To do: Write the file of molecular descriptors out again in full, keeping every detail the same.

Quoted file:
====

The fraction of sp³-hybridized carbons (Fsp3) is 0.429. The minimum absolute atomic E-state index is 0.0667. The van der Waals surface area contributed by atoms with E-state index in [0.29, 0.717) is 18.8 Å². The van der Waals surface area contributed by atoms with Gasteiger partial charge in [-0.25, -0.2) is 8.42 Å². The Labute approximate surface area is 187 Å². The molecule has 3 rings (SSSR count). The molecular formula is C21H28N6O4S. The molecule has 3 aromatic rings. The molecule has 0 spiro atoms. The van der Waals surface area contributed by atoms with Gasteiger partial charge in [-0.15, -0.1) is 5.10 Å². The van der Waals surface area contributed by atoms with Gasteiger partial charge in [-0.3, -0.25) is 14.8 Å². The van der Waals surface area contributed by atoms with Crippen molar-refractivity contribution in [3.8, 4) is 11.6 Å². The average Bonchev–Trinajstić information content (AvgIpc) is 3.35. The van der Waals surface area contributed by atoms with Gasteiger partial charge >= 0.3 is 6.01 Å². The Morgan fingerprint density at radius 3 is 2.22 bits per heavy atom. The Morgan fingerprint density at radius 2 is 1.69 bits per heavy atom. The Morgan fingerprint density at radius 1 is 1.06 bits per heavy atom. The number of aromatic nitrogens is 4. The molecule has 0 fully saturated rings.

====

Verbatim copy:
The fraction of sp³-hybridized carbons (Fsp3) is 0.429. The minimum absolute atomic E-state index is 0.0667. The van der Waals surface area contributed by atoms with E-state index in [0.29, 0.717) is 18.8 Å². The van der Waals surface area contributed by atoms with Gasteiger partial charge in [-0.25, -0.2) is 8.42 Å². The Labute approximate surface area is 187 Å². The molecule has 3 rings (SSSR count). The molecular formula is C21H28N6O4S. The molecule has 3 aromatic rings. The molecule has 0 spiro atoms. The van der Waals surface area contributed by atoms with Gasteiger partial charge in [-0.15, -0.1) is 5.10 Å². The van der Waals surface area contributed by atoms with Gasteiger partial charge in [-0.3, -0.25) is 14.8 Å². The van der Waals surface area contributed by atoms with Crippen molar-refractivity contribution in [3.8, 4) is 11.6 Å². The average Bonchev–Trinajstić information content (AvgIpc) is 3.35. The van der Waals surface area contributed by atoms with Gasteiger partial charge >= 0.3 is 6.01 Å². The Morgan fingerprint density at radius 3 is 2.22 bits per heavy atom. The Morgan fingerprint density at radius 2 is 1.69 bits per heavy atom. The Morgan fingerprint density at radius 1 is 1.06 bits per heavy atom. The number of aromatic nitrogens is 4. The molecule has 0 fully saturated rings.